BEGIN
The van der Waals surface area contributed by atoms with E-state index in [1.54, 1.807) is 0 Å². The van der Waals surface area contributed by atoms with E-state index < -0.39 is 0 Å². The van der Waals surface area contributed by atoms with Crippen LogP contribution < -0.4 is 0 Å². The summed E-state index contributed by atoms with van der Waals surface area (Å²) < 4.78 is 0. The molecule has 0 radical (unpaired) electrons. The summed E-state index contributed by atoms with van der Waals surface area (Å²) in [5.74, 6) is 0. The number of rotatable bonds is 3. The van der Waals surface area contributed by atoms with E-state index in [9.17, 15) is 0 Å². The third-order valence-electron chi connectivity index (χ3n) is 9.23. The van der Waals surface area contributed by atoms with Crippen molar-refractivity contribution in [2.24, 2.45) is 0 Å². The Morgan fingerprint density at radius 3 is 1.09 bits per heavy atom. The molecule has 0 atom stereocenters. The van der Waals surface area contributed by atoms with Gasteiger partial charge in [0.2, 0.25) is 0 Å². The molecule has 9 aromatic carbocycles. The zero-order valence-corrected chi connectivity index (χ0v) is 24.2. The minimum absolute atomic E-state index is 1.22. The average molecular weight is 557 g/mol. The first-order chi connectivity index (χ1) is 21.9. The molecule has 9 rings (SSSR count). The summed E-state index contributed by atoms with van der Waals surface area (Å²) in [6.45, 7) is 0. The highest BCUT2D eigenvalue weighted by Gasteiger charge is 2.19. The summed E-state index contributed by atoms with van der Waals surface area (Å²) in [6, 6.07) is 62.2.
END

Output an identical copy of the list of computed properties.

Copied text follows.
The van der Waals surface area contributed by atoms with E-state index in [1.54, 1.807) is 0 Å². The van der Waals surface area contributed by atoms with E-state index < -0.39 is 0 Å². The van der Waals surface area contributed by atoms with Crippen LogP contribution < -0.4 is 0 Å². The summed E-state index contributed by atoms with van der Waals surface area (Å²) < 4.78 is 0. The molecule has 0 radical (unpaired) electrons. The summed E-state index contributed by atoms with van der Waals surface area (Å²) in [5.74, 6) is 0. The number of rotatable bonds is 3. The van der Waals surface area contributed by atoms with E-state index in [9.17, 15) is 0 Å². The third-order valence-electron chi connectivity index (χ3n) is 9.23. The van der Waals surface area contributed by atoms with Crippen molar-refractivity contribution in [2.24, 2.45) is 0 Å². The Morgan fingerprint density at radius 3 is 1.09 bits per heavy atom. The molecule has 0 atom stereocenters. The van der Waals surface area contributed by atoms with Gasteiger partial charge in [0.2, 0.25) is 0 Å². The molecule has 9 aromatic carbocycles. The zero-order valence-corrected chi connectivity index (χ0v) is 24.2. The minimum absolute atomic E-state index is 1.22. The average molecular weight is 557 g/mol. The first-order chi connectivity index (χ1) is 21.9. The molecule has 9 rings (SSSR count). The summed E-state index contributed by atoms with van der Waals surface area (Å²) in [6.45, 7) is 0. The highest BCUT2D eigenvalue weighted by Gasteiger charge is 2.19. The summed E-state index contributed by atoms with van der Waals surface area (Å²) in [6, 6.07) is 62.2.